BEEP beep beep. A continuous warning bleat from a large 170 horse power tractor reversing across our yard into the grain store means you had best keep out of the way.
I remember with sorrow how my lovely Labrador Pip failed to get out of the way of John reversing in the foldyard. She was such a greedy dog and although she seemed always to have the good sense to keep clear in the yards, a nest of eggs that had toppled from a straw stack and fallen just under the tractorâs wheels as John backed away, were just too tempting to miss.
So now whenever any large vehicles come into the yard, the dogs are put into their outside kennel, and much to their frustration, have to watch the comings and goings and take no part them. In fact Moss, our spaniel puppy, is so fed up that she has managed to dig a great hole under the netting of the run, and will soon be able to squeeze out. We need a rethink.
Moss is in for a surprise this afternoon, however. She has become rather a wilful puppy. Whereas before she cowered if Millie, our Jack Russell, or Fizz, our sheepdog, dominated her, now she has become top dog. She determinedly gathers all the bones that I bring back from the butchers so that she has three in her kennel, instead of a fair distribution of one each for each dog.
When any of the toys are thrown, she tugs it out of the jaws of either Mille or Fizz to bring it back. Good retrieving skills but does not bode well for the shooting field, when I can envisage the trouble she will cause if she decides that every other spaniel or retriever has a pheasant or partridge she fancies.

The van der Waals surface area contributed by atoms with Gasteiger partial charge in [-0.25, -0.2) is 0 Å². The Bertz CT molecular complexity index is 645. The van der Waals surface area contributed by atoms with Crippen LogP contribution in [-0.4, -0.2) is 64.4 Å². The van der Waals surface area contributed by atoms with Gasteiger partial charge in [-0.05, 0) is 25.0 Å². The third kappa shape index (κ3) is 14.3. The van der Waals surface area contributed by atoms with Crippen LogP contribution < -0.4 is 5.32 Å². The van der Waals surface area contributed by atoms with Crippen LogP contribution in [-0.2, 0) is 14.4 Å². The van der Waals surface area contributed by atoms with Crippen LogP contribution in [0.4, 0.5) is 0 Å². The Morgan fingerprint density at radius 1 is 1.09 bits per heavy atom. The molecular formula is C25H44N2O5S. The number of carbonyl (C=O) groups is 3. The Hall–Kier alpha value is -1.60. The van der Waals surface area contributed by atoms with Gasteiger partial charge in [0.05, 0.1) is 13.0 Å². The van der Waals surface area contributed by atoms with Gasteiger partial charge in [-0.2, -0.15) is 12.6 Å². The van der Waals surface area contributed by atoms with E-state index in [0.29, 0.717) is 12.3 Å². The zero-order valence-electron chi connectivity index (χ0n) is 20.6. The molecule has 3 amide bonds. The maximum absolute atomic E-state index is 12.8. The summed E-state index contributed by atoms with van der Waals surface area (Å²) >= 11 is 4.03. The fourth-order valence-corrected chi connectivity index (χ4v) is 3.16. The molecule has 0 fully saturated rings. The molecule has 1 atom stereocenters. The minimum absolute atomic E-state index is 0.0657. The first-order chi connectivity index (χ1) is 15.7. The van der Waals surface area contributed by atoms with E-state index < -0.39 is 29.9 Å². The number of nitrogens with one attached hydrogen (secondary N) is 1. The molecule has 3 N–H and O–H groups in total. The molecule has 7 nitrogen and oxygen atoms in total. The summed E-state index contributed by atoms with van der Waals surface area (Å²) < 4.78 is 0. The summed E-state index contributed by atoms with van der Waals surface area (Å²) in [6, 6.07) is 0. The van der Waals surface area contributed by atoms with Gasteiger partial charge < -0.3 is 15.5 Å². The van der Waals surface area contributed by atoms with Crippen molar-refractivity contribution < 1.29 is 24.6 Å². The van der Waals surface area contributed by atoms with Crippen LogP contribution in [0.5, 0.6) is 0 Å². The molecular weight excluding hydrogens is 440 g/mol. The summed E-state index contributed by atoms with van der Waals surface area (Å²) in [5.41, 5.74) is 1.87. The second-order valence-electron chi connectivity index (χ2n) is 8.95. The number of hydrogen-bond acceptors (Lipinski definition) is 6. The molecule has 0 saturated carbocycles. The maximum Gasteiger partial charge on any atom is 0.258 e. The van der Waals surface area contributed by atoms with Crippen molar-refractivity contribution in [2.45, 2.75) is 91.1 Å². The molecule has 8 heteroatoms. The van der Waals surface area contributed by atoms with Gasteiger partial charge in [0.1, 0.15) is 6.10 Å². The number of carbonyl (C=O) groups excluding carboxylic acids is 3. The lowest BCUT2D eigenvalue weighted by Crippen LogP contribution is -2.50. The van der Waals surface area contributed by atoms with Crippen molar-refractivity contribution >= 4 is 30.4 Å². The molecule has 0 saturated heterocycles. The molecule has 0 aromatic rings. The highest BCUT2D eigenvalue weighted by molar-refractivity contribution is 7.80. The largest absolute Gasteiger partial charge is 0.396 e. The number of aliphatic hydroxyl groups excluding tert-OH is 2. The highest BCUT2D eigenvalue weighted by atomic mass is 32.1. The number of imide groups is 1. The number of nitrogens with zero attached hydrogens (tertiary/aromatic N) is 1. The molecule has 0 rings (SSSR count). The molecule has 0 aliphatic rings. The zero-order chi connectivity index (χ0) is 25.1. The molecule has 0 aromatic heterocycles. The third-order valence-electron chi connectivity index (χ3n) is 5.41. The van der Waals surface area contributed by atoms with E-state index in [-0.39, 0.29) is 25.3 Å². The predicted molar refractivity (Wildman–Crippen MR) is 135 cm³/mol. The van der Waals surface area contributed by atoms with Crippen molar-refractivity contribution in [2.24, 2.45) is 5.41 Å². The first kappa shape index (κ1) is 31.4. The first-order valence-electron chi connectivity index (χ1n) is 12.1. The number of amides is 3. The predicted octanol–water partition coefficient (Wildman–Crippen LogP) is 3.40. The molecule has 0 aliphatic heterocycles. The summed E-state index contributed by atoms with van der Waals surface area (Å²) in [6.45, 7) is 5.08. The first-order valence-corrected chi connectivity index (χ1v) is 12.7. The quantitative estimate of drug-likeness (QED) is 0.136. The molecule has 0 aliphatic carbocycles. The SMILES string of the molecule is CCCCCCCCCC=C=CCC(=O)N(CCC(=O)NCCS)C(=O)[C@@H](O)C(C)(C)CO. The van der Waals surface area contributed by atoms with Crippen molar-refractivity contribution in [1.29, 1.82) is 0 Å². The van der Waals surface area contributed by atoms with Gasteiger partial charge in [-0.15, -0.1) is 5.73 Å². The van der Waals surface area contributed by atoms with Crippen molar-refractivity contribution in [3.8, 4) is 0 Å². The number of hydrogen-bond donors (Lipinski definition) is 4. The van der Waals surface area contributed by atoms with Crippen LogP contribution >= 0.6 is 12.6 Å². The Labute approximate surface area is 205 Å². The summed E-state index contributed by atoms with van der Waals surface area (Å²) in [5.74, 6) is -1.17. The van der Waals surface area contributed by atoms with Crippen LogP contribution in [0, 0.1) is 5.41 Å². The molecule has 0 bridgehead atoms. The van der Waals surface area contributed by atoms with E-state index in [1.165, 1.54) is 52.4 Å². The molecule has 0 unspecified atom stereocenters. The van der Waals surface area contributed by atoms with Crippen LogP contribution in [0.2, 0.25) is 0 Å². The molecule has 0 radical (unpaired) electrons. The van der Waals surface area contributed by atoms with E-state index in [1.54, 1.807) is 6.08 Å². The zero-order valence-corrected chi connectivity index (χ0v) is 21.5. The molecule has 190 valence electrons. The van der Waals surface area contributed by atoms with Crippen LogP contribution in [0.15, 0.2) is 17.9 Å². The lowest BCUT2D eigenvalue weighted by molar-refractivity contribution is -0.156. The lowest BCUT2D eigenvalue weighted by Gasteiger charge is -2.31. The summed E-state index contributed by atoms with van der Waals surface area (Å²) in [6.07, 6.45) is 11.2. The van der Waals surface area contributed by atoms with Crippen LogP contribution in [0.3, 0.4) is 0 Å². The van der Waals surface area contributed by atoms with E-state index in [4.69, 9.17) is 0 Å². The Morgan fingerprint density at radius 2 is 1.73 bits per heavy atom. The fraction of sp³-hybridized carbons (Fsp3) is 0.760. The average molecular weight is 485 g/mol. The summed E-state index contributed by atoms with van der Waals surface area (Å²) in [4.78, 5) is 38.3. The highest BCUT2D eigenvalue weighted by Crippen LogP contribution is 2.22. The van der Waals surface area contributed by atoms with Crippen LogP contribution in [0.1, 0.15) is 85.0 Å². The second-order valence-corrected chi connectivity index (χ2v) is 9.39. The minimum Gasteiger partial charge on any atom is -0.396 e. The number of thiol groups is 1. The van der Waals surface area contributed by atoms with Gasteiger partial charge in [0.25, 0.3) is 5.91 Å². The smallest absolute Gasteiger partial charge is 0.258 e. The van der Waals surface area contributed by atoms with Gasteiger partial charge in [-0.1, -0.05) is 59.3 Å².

And there are dogs like that. They will sneakily observe a growing pile of birds on an adjoining guns stand, and then whip over when the dog is retrieving and bring it back to their own gunsâ heap. Maximum return for minimum effort.
So later on today she is off to gundog school. I have been told not to feed her, which has gone down like a lead balloon, so that she will be keen to listen and get a reward. I have even purchased a tin of training treats to encourage her learning skills. The problem maybe not the dog, however, but the owner. âDonât let her jump up onto the sofas,â says John. Who I then find cuddled up with a sleeping dog. âDonât feed her any more bones,â says John. Who then passes the remains of a leg of lamb to a greedy spaniel. âDonât let her jump up onto the Landrover seats.â says John. As I then observe a triumphant Moss gazing out of the passenger seat window.
I shall have to book John into a school for besotted and indulgent gundog owners. He needs schooling more than her.